“Massachusetts is at an inflection point and the stakes are high. This economic development plan puts us on a path towards ensuring our state is the best place for people to start and grow their careers and for companies to start and scale, all while being a great place to live,” said Economic Development Secretary Yvonne Hao. “We look forward to working as a team – Team Massachusetts – to bring this bold economic development vision to life and lead for future generations.” 

This plan is the result of extensive outreach and coordination from the Healey-Driscoll Administration and its Executive Office of Economic Development (EOED), including the formation of an economic development planning council in May comprised of leaders from across the public and private sectors and representing key industries in Massachusetts. The council met over the past several months to guide the process and contribute insights.  

EOED also hosted nine regional engagement sessions across Massachusetts and, for the first time, one Spanish-language engagement session, to gather feedback from residents, businesses, elected officials, and stakeholders. A total of 1,300 attendees participated in the sessions, each of which featured breakout discussions across five areas: business climate, community and neighborhood development, key clusters and innovation, workforce and talent, and equity and opportunity. The administration also hosted 13 subsector working group meetings across 11 sectors with business leaders and stakeholders. These sectors included life sciences, small businesses, financial services, rural, hospitals and healthcare, advanced manufacturing, and others.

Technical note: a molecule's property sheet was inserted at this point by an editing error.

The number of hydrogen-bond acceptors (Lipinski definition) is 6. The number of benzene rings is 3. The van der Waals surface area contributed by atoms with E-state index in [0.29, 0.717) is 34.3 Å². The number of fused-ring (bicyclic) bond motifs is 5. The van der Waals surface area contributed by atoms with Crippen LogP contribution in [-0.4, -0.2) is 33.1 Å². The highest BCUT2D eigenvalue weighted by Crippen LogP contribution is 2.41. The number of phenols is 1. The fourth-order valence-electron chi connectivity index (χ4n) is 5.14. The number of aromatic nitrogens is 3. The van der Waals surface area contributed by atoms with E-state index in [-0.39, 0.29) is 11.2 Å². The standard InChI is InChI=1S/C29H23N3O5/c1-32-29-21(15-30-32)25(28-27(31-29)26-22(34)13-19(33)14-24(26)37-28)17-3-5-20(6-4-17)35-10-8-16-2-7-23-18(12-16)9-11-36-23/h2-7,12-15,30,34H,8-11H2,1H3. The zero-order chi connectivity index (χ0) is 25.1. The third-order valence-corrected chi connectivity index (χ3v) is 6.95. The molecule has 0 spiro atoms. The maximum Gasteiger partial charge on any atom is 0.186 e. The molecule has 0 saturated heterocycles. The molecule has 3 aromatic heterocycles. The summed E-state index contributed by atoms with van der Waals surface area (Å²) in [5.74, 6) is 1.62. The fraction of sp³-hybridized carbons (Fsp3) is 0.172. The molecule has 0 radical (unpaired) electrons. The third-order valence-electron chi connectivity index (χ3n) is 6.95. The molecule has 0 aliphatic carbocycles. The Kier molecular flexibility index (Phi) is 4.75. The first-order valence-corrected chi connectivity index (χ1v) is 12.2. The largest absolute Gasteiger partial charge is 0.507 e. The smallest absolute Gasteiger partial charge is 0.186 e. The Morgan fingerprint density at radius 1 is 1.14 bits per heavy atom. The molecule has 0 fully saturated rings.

From the feedback gathered during the regional and subsector working group sessions, as well as from extensive data and policy analysis, EOED prioritized supporting each area of focus with specific initiatives:  


  • Address Housing and Transportation Challenges: Increase housing production to lower costs and make transportation more reliable.
    • Housing: Massachusetts needs more housing to support our workforce and drive economic growth. The administration will leverage operating resources, capital funds, and policy provisions, such as zoning reform, to increase the supply of housing units. 
    • Transportation: Our state needs first-class public transportation to help people and businesses reach their destinations. Led by MassDOT, the administration will invest in improving network reliability.  
  • Invest in Infrastructure and Competitiveness: Invest in all communities, including rural communities and Gateway Cities, as well as projects and programs that ensure the state’s competitiveness.
    • Infrastructure: Building on the success of Community One Stop, the administration will continue to make strategic investments in infrastructure, especially in areas like Gateway Cities, and launch a new focus on rural communities.  
    • Competitiveness: The state will invest in programs around high-quality internet and cell service, increased predictability in permitting, and a cross-secretariat Competitiveness Cabinet to unlock transformational projects.